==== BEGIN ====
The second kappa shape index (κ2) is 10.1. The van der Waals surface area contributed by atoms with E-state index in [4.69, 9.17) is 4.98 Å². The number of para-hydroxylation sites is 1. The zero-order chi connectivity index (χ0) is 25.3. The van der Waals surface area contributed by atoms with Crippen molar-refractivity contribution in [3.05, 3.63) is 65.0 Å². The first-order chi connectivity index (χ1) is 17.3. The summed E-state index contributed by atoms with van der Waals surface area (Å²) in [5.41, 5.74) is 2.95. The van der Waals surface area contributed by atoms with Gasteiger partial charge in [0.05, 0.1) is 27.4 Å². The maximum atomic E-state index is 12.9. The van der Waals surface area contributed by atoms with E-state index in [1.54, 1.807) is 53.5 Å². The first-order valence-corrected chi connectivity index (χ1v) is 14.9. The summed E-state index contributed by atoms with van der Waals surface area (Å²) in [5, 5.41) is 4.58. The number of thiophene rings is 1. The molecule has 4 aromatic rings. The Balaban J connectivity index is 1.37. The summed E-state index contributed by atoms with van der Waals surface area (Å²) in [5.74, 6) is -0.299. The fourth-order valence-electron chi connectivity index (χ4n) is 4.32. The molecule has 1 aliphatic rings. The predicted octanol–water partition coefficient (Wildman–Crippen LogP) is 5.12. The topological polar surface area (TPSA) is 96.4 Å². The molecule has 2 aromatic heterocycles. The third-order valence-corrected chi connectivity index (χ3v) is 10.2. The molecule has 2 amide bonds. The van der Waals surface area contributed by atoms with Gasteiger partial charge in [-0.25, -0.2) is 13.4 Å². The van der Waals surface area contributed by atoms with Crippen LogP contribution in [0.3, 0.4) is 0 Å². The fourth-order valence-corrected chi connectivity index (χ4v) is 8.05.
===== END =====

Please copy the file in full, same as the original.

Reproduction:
The second kappa shape index (κ2) is 10.1. The van der Waals surface area contributed by atoms with E-state index in [4.69, 9.17) is 4.98 Å². The number of para-hydroxylation sites is 1. The zero-order chi connectivity index (χ0) is 25.3. The van der Waals surface area contributed by atoms with Crippen molar-refractivity contribution in [3.05, 3.63) is 65.0 Å². The first-order chi connectivity index (χ1) is 17.3. The summed E-state index contributed by atoms with van der Waals surface area (Å²) in [5.41, 5.74) is 2.95. The van der Waals surface area contributed by atoms with Gasteiger partial charge in [0.05, 0.1) is 27.4 Å². The maximum atomic E-state index is 12.9. The van der Waals surface area contributed by atoms with E-state index in [1.54, 1.807) is 53.5 Å². The first-order valence-corrected chi connectivity index (χ1v) is 14.9. The summed E-state index contributed by atoms with van der Waals surface area (Å²) in [5, 5.41) is 4.58. The number of thiophene rings is 1. The molecule has 4 aromatic rings. The Balaban J connectivity index is 1.37. The summed E-state index contributed by atoms with van der Waals surface area (Å²) in [5.74, 6) is -0.299. The fourth-order valence-electron chi connectivity index (χ4n) is 4.32. The molecule has 1 aliphatic rings. The predicted octanol–water partition coefficient (Wildman–Crippen LogP) is 5.12. The topological polar surface area (TPSA) is 96.4 Å². The molecule has 2 aromatic heterocycles. The third-order valence-corrected chi connectivity index (χ3v) is 10.2. The molecule has 2 amide bonds. The van der Waals surface area contributed by atoms with Gasteiger partial charge in [-0.25, -0.2) is 13.4 Å². The van der Waals surface area contributed by atoms with Crippen LogP contribution in [0.3, 0.4) is 0 Å². The fourth-order valence-corrected chi connectivity index (χ4v) is 8.05.